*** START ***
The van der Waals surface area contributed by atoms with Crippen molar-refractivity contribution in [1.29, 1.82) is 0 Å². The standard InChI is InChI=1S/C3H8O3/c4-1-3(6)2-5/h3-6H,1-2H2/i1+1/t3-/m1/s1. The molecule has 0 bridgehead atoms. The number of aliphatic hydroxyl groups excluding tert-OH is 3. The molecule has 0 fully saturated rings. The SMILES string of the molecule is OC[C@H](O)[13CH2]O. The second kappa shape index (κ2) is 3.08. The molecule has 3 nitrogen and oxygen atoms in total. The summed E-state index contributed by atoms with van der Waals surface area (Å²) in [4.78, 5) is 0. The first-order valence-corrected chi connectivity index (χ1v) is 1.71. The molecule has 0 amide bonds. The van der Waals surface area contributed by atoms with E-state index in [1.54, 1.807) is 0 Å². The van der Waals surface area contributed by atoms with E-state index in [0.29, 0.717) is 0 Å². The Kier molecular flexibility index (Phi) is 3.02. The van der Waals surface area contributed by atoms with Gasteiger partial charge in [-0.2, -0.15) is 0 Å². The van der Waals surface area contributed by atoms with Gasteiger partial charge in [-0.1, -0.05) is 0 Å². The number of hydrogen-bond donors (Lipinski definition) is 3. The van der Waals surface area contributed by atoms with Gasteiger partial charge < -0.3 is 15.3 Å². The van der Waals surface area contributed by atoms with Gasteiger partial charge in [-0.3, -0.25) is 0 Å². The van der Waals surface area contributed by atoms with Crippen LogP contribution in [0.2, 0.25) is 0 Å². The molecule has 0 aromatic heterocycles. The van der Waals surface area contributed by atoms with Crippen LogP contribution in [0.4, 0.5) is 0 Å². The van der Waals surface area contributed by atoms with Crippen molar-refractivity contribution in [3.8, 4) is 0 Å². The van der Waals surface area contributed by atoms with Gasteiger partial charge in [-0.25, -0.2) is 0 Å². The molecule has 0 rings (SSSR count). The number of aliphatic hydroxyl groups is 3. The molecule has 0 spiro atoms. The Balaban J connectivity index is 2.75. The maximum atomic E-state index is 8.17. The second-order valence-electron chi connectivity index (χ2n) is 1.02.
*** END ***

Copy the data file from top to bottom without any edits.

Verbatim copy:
The van der Waals surface area contributed by atoms with Crippen molar-refractivity contribution in [1.29, 1.82) is 0 Å². The standard InChI is InChI=1S/C3H8O3/c4-1-3(6)2-5/h3-6H,1-2H2/i1+1/t3-/m1/s1. The molecule has 0 bridgehead atoms. The number of aliphatic hydroxyl groups excluding tert-OH is 3. The molecule has 0 fully saturated rings. The SMILES string of the molecule is OC[C@H](O)[13CH2]O. The second kappa shape index (κ2) is 3.08. The molecule has 3 nitrogen and oxygen atoms in total. The summed E-state index contributed by atoms with van der Waals surface area (Å²) in [4.78, 5) is 0. The first-order valence-corrected chi connectivity index (χ1v) is 1.71. The molecule has 0 amide bonds. The van der Waals surface area contributed by atoms with E-state index in [1.54, 1.807) is 0 Å². The van der Waals surface area contributed by atoms with E-state index in [0.29, 0.717) is 0 Å². The Kier molecular flexibility index (Phi) is 3.02. The van der Waals surface area contributed by atoms with Gasteiger partial charge in [-0.2, -0.15) is 0 Å². The van der Waals surface area contributed by atoms with Gasteiger partial charge in [-0.1, -0.05) is 0 Å². The number of hydrogen-bond donors (Lipinski definition) is 3. The van der Waals surface area contributed by atoms with Gasteiger partial charge < -0.3 is 15.3 Å². The van der Waals surface area contributed by atoms with Gasteiger partial charge in [-0.3, -0.25) is 0 Å². The van der Waals surface area contributed by atoms with Crippen LogP contribution in [0.2, 0.25) is 0 Å². The molecule has 0 aromatic heterocycles. The van der Waals surface area contributed by atoms with Crippen LogP contribution in [0.4, 0.5) is 0 Å². The van der Waals surface area contributed by atoms with Crippen molar-refractivity contribution in [3.8, 4) is 0 Å². The van der Waals surface area contributed by atoms with Gasteiger partial charge in [-0.25, -0.2) is 0 Å². The molecule has 0 rings (SSSR count). The number of aliphatic hydroxyl groups is 3. The molecule has 0 spiro atoms. The Balaban J connectivity index is 2.75. The maximum atomic E-state index is 8.17. The second-order valence-electron chi connectivity index (χ2n) is 1.02.